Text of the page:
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BRACHIAL PLEXUS INJURY IN NEONATES LOURDES ASIAIN February 2005. BACKGROUND. 1764 Obstetrical brachial palsy described by Smellie.

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slide1

BRACHIAL PLEXUS INJURY IN

NEONATES

LOURDES ASIAIN

February 2005

slide2

BACKGROUND

    • 1764 Obstetrical brachial palsy described by Smellie.
  • 1874 Wilhelm H. Erb described brachial plexus paralysis in adults which involved the upper roots and described certain types of “delivery paralysis”. He credited Duchenne for describing the brachial palsy following delivery in affected newborns.
  • 1885 Augusta Klumpke first described the clinical picture resulting from injury to lower roots.
slide3

EPIDEMIOLOGY

Incidence of brachial plexus palsy is reported to affect

0.5 to 1.9 per 1000 live births (Bar et al 2001)

90% Erb palsy

Most common on the right side because the most common

delivery presentation is left occiput anterior vertex.

Associated with: pre and gestational diabetes

older maternal age

increased BW, LGA

Newborns with BP injuries have a higher incidence of low

Apgar scores of less than 7 at 1 and 5 mins and of asphyxia

than matched controls

slide4

EPIDEMIOLOGY

Brachial plexus palsy occurs in 26% of cases of shoulder

Dystocia

Both Shoulder dystocia and brachial plexus palsy are more

common in LGA babies and Infants of diabetic mothers

Infants of diabetic mothers have a higher incidence of permanent impairment

In infants of diabetic mothers, the macrosomic process affects the trunk but not the head (large biacromial diameter)

The head shoulder disproportion is difficult to predict in

Utero.

slide5

EPIDEMIOLOGY

Clavicular fractures are often associated with shoulder

dystocia , but the incidence of brachial palsy in these

Cases is only 11%.

Clavicular fracture =more mobility of shoulder

Not always associated with difficult delivery (Intrauterine

Maladaption palsy). Cases of in utero origin supported by

EMG findings if denervation at birth.

slide8

Brachial plexus is comprised of a group of nerves

arising form the nerve roots C5-T1.

The uppper (C5-C6) roots innervate the deltoid, spinati,biceps,

brachioradialis, biceps supinator and flexor muscles of

the forearm.

The lower roots (C7-T1) innervate the intrinsic muscles

of the hand.

The phrenic nerve, arising from C3-C5 can be involved

resulting in ipsilateral diaphragmatic paralysis causing a

decrease in thoracic space, tidal volume and vital capacity.

Involvement of the sympathetic nerves from T1 that give rise

to the sup cervical symp ganglion can result in Horner Synd.

horner syndrome
HORNER SYNDROME

Ptosis

Miosis and anhydrosis

slide10

Stretch, tear, compression or avulsion of the nerves

usually after forceful lateral deviation of the head from

the shoulders during delivery. Recent studies

suggest intrinsic forces

(uterine contractions).

PATHOGENESIS

slide11

Clinical Manifestations:

Asymmetric Moro reflex

Erb palsy caused by the disruption of the upper brachial plexus. Posture of adduction and inward rotation at the shoulder with extension and pronation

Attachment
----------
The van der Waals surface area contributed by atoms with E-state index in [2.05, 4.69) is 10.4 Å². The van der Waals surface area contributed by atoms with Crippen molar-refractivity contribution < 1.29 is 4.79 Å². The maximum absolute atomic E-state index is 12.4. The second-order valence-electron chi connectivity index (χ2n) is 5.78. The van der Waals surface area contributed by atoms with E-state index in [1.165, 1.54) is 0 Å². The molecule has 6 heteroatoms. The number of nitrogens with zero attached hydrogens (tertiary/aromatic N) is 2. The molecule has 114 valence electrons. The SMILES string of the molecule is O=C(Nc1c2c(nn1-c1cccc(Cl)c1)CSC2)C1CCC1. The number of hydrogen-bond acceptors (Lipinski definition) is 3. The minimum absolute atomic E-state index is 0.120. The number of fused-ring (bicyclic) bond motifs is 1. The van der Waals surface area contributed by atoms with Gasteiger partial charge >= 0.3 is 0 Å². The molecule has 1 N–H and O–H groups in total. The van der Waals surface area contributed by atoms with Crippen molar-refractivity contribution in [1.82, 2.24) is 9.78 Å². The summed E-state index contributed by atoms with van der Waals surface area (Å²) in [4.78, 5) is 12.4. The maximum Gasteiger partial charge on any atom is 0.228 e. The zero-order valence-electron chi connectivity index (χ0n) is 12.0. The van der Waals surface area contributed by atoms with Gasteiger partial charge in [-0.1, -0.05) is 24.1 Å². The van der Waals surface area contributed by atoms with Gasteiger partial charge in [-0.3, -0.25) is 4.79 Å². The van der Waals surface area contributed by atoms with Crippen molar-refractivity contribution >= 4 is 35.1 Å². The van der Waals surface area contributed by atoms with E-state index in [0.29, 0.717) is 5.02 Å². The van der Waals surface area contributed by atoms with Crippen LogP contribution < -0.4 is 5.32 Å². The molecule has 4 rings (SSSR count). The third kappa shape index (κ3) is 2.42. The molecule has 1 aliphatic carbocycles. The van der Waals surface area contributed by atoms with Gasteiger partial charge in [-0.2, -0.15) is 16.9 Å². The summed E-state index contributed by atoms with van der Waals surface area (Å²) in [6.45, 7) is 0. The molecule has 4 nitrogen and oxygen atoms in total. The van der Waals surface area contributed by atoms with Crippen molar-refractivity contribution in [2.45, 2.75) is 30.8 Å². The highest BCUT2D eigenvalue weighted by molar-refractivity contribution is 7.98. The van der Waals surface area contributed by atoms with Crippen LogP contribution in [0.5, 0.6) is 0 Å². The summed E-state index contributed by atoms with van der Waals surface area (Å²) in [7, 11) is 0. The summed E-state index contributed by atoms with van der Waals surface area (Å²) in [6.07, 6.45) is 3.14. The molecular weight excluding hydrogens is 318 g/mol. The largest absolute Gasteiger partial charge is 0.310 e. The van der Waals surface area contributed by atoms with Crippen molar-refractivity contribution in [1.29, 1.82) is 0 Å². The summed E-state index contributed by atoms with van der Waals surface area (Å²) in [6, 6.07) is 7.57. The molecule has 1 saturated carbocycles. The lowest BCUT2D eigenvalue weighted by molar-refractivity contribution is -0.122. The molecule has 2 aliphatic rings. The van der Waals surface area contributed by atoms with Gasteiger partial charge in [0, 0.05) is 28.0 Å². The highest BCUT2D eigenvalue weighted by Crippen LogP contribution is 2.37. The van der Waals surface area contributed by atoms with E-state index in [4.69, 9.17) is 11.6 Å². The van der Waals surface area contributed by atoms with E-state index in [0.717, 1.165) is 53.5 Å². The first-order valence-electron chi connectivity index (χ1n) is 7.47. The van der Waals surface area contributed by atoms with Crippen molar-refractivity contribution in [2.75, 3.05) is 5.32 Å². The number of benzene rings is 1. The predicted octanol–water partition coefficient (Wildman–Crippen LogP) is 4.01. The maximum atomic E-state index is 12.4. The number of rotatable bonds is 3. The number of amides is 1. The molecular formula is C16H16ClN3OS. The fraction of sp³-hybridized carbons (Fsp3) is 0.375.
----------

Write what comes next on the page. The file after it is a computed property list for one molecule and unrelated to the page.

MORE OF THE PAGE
at the elbow and flexion of the

fingers = WAITER’S TIP

Klumpke= absent grasp reflex

of the hand

slide12

Clinical Manifestations

If phrenic nerve is involved, as mentioned earlier

respiratory distress may be present.

slide13

DIFFERENTIAL DIAGNOSIS

Cervical Injury

Cervical Spine injury

Dislocation of upper extremity/fractures of upper

extremity

Intrauterine maladaptation palsy

The physical findings of BP palsy are so unique so it is

difficult to mistaken if for other diagnosis.

slide14

DIAGNOSTIC WORKUP

Evaluation can be undertaken by multiple modes of

Imaging.

EMG

MRI

Chest X ray

Real time UltraSonography

slide15

MANAGEMENT

The majority of patients with brachial plexus palsy

Dx at birth will recover from neurologic deficit.

Those who do not recover during 3-6month period will

Require surgical intervention.

1-2 week rest of affected limb

Early referral to upper extremity clinic and PT

Caregivers should be instructed on how to handle baby:

No traction of affected arm, no pressure under axila.

Baby to be carried in football hold

slide16

MANAGEMENT

Surgical

  • Exploration
  • Neurolysis
  • Excision of scar tissue
  • Nerve grafting (local end to end anastomosis or remote
  • nerve transplant)
  • Surgical plication in case of diaphragmatic involvement
  • Special considerations in post surgical care:
  • Edema of neck and compromise of airway
  • Injury to vagal and laryngeal nerves
  • Risk for meningitis
slide17

PROGNOSIS

Study by Noetzel et al (2001) followed 80 patients with BP injury who did not recover by 2 weeks of age.

Used the BMRC scales for evaluating muscle strength and found:

Complete recovery in 66%

Mild impairment in 11%

Moderate weakness was seen in 9%

Severe weakness in 14%

When associated with phrenic nerve palsy and diaphragmatic paralysis, there is more likelihood of need for surgery for recovery.

references
REFERENCES
  • Brachial plexus palsy in neonates

John B Cahil, Medlink

Brachial plexus injury and obstetrical risk factors. Int J Gynecol Obst 2001;73 (1) 21-5

Brachial plexus injuries, emedicine Aug 2004

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